In the coming weeks our Green Creative Cluster (a group of staff and volunteers working to minimise GWL’s impact on the environment) will be introducing some of its work in a series of blog posts. To kick us off, Mary and Doreen explain how our garden came to life.
The initial seed for our garden came from a suggestion that planting next to the lovely lift shaft and back wall at GWL might help to discourage night time visitors from adding graffiti. We thought of planting a border of discouraging and jaggy plants. However, a much more beautiful plan emerged, and this came from a collaboration with Hampden Primary School and the Royal Horticultural Society (RHS). The RHS run a scheme called Greening Great Britain and we were very fortunate to take part in this.
Gardens and green places are good for wildlife and the environment but they’re also good for us. We (GWL’s Green Cluster) love plants and gardens and hoped to share our enthusiasm with everybody else. And, we had Angela from the RHS to help us with vision, design, plant selection and plenty of practical gardening tips. So, much more than a barrier, our garden was emerging as a lovely, flowery, inspirational green space.
In June 2019 we had a brilliant planning day with Angela and our friends from Hampden Primary School at GWL. The children, with a wee bit of help from staff, created planters to take back to their school, decorated plant pots and planted them up. We looked at books full of inspiring photos and useful information about optimum growing conditions (along with some actual potted plant examples brought by Angela) and created a plan for our “Lifting Words Garden”. Once our plan was complete and we knew which plants (including their scientific names) and how many of each we needed, Angela put in the order.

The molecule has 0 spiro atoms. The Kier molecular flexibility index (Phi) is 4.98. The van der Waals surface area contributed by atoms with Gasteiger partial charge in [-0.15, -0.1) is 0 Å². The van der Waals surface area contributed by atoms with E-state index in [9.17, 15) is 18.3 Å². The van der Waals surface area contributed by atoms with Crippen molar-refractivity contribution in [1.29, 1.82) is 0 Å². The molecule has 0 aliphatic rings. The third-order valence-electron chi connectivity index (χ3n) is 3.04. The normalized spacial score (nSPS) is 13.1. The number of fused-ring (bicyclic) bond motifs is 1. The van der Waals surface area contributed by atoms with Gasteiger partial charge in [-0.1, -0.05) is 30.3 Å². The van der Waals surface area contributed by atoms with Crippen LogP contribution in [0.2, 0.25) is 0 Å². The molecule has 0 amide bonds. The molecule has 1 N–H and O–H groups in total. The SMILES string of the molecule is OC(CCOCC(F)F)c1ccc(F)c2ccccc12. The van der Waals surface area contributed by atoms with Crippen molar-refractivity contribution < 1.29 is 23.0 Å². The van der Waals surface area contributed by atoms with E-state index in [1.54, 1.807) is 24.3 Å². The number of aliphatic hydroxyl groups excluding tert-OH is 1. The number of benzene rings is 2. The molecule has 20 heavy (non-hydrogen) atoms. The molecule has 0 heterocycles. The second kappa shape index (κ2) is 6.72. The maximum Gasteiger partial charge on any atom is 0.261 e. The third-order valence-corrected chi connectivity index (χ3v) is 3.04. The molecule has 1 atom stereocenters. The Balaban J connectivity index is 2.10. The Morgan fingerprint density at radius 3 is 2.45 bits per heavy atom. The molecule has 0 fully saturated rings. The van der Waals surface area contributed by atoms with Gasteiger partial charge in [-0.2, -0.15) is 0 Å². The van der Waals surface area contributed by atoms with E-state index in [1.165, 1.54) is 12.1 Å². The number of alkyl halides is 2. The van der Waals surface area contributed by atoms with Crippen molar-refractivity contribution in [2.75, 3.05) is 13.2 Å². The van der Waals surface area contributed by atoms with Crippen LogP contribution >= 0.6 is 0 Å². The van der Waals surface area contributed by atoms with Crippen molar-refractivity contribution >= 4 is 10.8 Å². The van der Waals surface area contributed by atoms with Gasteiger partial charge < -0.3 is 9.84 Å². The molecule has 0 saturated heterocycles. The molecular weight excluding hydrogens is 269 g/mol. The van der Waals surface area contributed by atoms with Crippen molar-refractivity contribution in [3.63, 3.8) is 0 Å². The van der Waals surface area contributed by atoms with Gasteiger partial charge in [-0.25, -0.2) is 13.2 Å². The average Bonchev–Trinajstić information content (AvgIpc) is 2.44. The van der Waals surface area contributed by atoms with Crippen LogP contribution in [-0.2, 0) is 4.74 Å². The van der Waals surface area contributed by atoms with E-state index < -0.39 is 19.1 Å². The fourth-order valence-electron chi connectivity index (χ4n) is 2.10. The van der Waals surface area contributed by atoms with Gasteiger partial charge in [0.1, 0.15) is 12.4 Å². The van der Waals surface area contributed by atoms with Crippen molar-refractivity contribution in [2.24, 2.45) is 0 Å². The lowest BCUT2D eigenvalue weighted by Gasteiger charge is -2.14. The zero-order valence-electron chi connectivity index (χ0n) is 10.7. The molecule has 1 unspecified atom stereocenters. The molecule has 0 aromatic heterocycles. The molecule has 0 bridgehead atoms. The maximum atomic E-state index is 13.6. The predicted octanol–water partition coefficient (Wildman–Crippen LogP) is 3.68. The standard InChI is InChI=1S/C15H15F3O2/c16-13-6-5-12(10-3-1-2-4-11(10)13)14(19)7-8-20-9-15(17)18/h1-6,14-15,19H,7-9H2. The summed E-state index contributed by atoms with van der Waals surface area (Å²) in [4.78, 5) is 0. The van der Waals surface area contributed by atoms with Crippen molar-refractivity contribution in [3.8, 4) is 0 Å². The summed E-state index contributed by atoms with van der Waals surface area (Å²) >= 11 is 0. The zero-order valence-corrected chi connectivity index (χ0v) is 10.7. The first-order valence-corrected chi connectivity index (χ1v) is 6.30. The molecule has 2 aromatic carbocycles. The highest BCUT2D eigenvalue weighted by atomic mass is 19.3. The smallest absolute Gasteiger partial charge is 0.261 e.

The day the plants arrived was amazing. Our order had arrived and the glorious plants were already adding their colour to GWL. Different colours and textures, different shapes, different sizes, different personalities. Our newly assembled gardening group spent some time with the plants learning about their unique characteristics.
The grassy area outside the lift shaft was dug up and more compost added with the help of the Community Payback Team. And then planting day came. The children came to help us and we were all very impressed by their enthusiasm and skills. On this second visit the children seemed much more comfortable at the library. Their time outside the classroom really seemed to focus the children and their learning was obvious. The RHS has some very interesting and particular advice to involve children in gardening on their website.
It was wonderful, in one day we had transformed a rank grassy littered area into our garden. The colours include bold red from the tips of Photinia ‘Red Robin’, the robust geraniums and the more delicate Geum ‘Mrs Bradshaw’, paler pink from Hebe ‘Heartbreaker, startling darkness from the ‘black grass’ and an infinite variety of greens. In autumn we planted bulbs and although we can’t go and see them right now the tulips will be busy cheering up the area.
We love our new garden and, when you can, we invite you all to come and enjoy our green and growing outdoor space.